If this were an EP with just the 'Merlin' material presented, I wouldn't hesitate to give it 4 stars. Unfortunately, it isn't possible to enjoy the album in its entirety, as the back half is nauseating, bringing the score and overall appeal down to a lowly 2 stars. Fans only, indeed. But fans of the band's early days will be left wanting after the very good first half.

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Send comments to slipperman (BETA) | Report this review (#4186) | Review Permalink
Posted Tuesday, February 08, 2005

Review by ZowieZiggy
PROG REVIEWER
3 stars This Dutch band released quite regular albums so far (almost one every single year since '73). But the first break in their production is almost there...

The band, although never outstanding, was able to release some good prop-pop music (but their debut album really stands out) but more and more the pop angle was taking the lead.

It is quite a surprise to listen to this album. Some kind of mixed bag feeling since the band was proposing half a concept album (with the A-side of the vinyl) and more a conservative approach with the B-side.

I guess everyone knows the "Merlin" story, and there is nothing wrong here with their approach. At times pompous maybe, but not too much ("Merlin"), at times tranquil and somewhat acoustically "Genesis" oriented ("Tintagel"), more neo-prog "avant la lettre" with "The Sword In The Stone" and a definite sound of when they were three.

Here and there some weaknesses as "The King's Enchanter" but since it is the shortest one of the "suite", not too much harm has been done. As usual, the vocals are particularly crafted and moving. One of the best exercise is the beautiful "Niniane". One of the proggiest track of the whole album (together with the opening and title track). A very emotional ballad which also features a moving guitar break. Outstanding.

The second part of the album doesn't show the same strength and is more a collection of average soft-pop ballads ("Seagull", "Now That We've Come This Far"), some attempts to rock a little ("Boogie Heart"). But these songs aren't too attractive for sure. The worse being achieved with the press next "Can't Afford to Lose". Disco beats etc. Poor indeed.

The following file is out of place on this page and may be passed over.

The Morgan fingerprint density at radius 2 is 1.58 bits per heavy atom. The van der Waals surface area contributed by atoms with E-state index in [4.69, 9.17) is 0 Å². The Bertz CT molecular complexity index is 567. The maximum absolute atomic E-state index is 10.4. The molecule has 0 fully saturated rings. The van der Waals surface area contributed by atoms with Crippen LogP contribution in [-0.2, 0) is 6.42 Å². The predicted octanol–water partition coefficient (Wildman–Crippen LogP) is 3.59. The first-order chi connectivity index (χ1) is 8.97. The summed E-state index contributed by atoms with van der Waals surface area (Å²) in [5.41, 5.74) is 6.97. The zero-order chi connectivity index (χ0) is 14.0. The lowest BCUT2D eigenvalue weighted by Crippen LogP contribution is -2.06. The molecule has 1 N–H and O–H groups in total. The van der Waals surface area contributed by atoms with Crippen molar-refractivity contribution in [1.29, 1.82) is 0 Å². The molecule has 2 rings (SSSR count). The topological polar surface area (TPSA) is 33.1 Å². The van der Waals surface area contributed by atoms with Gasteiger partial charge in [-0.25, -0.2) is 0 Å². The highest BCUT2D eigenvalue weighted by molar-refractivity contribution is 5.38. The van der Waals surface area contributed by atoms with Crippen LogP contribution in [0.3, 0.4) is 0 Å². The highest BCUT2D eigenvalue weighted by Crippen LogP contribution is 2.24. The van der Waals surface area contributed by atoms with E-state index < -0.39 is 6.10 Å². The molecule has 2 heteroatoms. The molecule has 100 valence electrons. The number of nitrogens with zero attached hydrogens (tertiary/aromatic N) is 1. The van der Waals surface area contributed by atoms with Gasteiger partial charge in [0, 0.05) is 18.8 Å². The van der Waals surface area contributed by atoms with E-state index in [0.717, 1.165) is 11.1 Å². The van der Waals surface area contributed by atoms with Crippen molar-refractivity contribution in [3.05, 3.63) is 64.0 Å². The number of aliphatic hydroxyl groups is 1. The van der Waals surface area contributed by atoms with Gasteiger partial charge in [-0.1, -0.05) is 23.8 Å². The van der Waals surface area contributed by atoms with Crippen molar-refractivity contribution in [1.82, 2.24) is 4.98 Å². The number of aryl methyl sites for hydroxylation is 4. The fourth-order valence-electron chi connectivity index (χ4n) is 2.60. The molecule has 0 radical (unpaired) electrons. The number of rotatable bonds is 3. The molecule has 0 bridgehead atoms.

As a whole I rate the album with three stars, but B-side is absolutely not on par. It is maybe wiser to get their live one released in 2003 as Richard already mentioned.

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Send comments to ZowieZiggy (BETA) | Report this review (#225079) | Review Permalink
Posted Wednesday, July 08, 2009

Review by SouthSideoftheSky
SPECIAL COLLABORATOR Symphonic Team
3 stars The original (and best!) Merlin

The first half of this album is conceptual and revolves around the King Arthur legend. This is, as we know, hardly original because several Prog and Prog related bands and artists had already done this by 1981. Rick Wakeman's The Myths And Legends Of King Arthur And The Knights Of The Round Table from 1975 is just one example. But Kayak's version is, of course, quite different compared to Wakeman's.

The first five songs here (Merlin, Tintagel, The Sword In The Stone, The King's Enchanter and Niniane (Lady Of The Lake)) form this half concept album. These songs are all very good and have a strong classic feel. Merlin and Niniane (Lady Of The Lake) are particularly beautiful songs that really deserve to be heard. The music is often rather mellow and serene with a strong presence of piano and symphonic keyboards with occasional outburst of harder rocking passages and some good guitar work. There is also a very appealing folky sound and medieval feeling to some passages. Some excellent stuff here for sure!

The second half of the album is thematically and also musically unconnected to the first and has a much lower value. Boogie Heart is particularly painful to these ears, being, as the title implies, something of a Boogie song. Needless to say, this is best avoided. The rest is quite typical Kayak Pop Rock with little or no progressive aspects; tasteful but largely forgettable. The value of this album lies primarily in its first half.

In 2003 Kayak made a remake of Merlin adding the subtitle Bard Of The Unseen. While many people think that the remake constitutes a large improvement over this original version, I must here say something in favour of the original 1981 version. While I agree that the remake is an improvement in some respects, in other respects it is the opposite of an improvement. The new version is better recorded and has a much higher sonic quality but I feel that they turned these very good Merlin songs from the present album into some kind of "Rock musical" or Rock Opera that I didn't much like at all. Comparing the two versions side by side I must say that the original version is by far the one that I personally like best. This original has something special that I feel is not entirely recreated on the new version. And this is not an expression of nostalgia since, as I said, I heard the new version before I heard the original one.